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AC blowing warm


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Loved your videos for years.  I am proud one-owner owner of 280k miles 2013 Chev Malibu LTZ 2.5l 4 cyl. I love my car!

Well AC started blowing warm. From some of your videos I've been able to see the low pressure port valve is leaking (see bubble, hear hiss) probably the expansion valve is broken because it blows warm, compressor never stops, coolant level was almost full. Pressure high in low port so didn't add R134. 

I asked my mechanic to check gages and then empty r134 so I could fix things then bring it back. Well, he only checked ports without it running. So low and high were both about 100psi but he never turned the AC on! Ugh. And he already emptied R134. 

He said he saw that compressor was leaking. 

At this mileage should I just replace low port valve & expansion valve and refill and add stop leak or see then if compressor really leaks and needs repaired?  Is there a way to to look at compressor for leaks if r134 is already taken out of the system?

I am unemployed, getting ready for big shoulder surgery and gotta decide on an inexpensive but fairly potentially successful repair route asap before I physically can't so a repair because I cannot afford a shop to do the repairs. I'm in Florida. It's 10am and 95 degrees F!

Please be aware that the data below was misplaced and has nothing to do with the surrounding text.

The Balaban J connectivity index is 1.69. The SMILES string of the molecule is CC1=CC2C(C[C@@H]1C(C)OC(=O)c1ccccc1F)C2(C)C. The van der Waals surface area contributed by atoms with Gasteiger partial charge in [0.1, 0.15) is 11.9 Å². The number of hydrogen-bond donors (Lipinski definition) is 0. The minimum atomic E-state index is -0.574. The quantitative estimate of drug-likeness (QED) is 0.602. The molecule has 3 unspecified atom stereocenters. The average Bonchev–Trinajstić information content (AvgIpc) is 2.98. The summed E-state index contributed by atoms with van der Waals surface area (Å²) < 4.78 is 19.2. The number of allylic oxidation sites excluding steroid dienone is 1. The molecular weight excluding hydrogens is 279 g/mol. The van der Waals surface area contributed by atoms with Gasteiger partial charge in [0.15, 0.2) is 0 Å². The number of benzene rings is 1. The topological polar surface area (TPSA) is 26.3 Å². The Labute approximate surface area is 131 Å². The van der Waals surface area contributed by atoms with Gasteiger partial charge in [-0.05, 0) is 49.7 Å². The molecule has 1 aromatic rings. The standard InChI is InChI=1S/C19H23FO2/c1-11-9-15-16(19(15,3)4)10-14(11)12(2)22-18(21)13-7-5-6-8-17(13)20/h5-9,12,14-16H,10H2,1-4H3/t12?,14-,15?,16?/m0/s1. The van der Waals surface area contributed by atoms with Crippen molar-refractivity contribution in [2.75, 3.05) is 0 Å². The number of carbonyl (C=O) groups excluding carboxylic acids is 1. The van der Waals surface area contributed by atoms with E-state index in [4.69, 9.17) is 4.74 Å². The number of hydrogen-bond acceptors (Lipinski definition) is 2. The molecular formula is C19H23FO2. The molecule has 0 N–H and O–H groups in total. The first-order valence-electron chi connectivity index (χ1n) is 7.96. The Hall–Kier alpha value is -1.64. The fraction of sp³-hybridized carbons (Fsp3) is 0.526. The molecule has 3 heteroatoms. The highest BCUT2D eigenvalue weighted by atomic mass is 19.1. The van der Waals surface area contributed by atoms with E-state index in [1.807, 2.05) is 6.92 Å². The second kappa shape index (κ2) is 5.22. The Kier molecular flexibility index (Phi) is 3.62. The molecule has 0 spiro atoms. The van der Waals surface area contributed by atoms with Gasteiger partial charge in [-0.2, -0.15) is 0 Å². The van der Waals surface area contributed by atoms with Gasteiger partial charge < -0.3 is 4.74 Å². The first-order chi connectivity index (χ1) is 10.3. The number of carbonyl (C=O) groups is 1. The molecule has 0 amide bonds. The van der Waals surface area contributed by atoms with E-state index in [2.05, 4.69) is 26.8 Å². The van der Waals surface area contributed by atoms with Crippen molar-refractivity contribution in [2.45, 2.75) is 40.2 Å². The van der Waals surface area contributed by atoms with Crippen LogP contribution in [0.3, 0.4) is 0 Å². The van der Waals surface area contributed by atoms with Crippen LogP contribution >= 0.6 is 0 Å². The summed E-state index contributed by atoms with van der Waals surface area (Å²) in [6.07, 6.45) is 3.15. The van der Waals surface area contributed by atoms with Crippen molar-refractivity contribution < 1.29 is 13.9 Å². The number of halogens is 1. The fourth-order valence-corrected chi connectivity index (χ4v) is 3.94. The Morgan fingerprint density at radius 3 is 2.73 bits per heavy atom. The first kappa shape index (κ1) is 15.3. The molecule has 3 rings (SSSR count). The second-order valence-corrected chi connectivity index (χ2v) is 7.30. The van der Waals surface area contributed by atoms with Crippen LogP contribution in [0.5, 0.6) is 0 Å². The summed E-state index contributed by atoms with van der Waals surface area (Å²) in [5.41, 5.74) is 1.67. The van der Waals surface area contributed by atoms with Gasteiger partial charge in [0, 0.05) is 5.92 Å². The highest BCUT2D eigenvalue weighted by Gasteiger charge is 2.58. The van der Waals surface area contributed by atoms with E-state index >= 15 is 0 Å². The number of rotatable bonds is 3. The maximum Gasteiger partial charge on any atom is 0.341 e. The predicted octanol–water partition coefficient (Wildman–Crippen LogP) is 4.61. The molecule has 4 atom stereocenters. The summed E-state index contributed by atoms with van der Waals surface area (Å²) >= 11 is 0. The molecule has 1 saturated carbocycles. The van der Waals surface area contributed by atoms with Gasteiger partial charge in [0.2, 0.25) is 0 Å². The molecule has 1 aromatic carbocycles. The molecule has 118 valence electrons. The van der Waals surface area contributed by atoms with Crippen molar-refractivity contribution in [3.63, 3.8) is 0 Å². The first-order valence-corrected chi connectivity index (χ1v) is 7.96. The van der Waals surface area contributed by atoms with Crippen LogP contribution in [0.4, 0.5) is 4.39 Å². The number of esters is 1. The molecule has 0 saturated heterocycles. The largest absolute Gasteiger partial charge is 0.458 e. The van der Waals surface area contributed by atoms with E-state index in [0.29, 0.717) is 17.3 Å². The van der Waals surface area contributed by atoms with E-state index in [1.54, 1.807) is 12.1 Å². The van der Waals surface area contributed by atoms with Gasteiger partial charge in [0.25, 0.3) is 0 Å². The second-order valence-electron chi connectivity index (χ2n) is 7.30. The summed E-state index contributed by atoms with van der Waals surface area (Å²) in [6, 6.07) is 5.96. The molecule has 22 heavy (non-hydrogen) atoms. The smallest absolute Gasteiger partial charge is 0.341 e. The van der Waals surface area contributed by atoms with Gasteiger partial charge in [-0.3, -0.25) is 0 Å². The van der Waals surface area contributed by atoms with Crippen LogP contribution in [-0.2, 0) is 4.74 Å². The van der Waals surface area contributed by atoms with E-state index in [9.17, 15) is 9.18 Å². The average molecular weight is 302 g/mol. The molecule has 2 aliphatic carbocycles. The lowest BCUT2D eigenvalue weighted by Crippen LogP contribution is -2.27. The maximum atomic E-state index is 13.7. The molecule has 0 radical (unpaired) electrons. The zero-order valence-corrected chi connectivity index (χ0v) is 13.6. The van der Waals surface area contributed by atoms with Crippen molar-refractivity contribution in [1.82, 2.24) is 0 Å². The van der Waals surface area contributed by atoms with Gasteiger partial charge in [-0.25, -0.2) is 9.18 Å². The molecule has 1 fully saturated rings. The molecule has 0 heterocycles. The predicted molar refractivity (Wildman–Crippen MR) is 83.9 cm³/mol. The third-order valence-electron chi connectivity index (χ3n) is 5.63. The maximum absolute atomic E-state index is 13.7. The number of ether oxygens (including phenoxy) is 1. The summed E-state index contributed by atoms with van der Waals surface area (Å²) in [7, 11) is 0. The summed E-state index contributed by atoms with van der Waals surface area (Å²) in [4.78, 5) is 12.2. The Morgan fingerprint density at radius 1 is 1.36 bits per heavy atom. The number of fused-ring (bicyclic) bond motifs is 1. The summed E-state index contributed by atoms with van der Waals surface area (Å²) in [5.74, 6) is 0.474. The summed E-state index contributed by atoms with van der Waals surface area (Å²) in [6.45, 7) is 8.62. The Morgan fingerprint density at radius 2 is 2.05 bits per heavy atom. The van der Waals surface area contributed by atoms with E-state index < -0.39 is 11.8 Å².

If I replace the darn compressor I know I will have to replace the Condensor or void any warranty later. Ugh. Maybe a you pull-it for parts? Again, depends on any ability to check Condensor for leaks without system charged...

1 Answer

Don't add "stop leak" unless you really want to risk plugging up virtually every component in your AC system, effectively destroying it. If you intend to work on your air conditioner a manifold gauge set is a must, you need to see pressures while the system is running to do any kind of meaningful diagnosis. An inexpensive one is fine for home use. You could also elect to buy a kit that also has a vacuum pump, can tap, and accessories.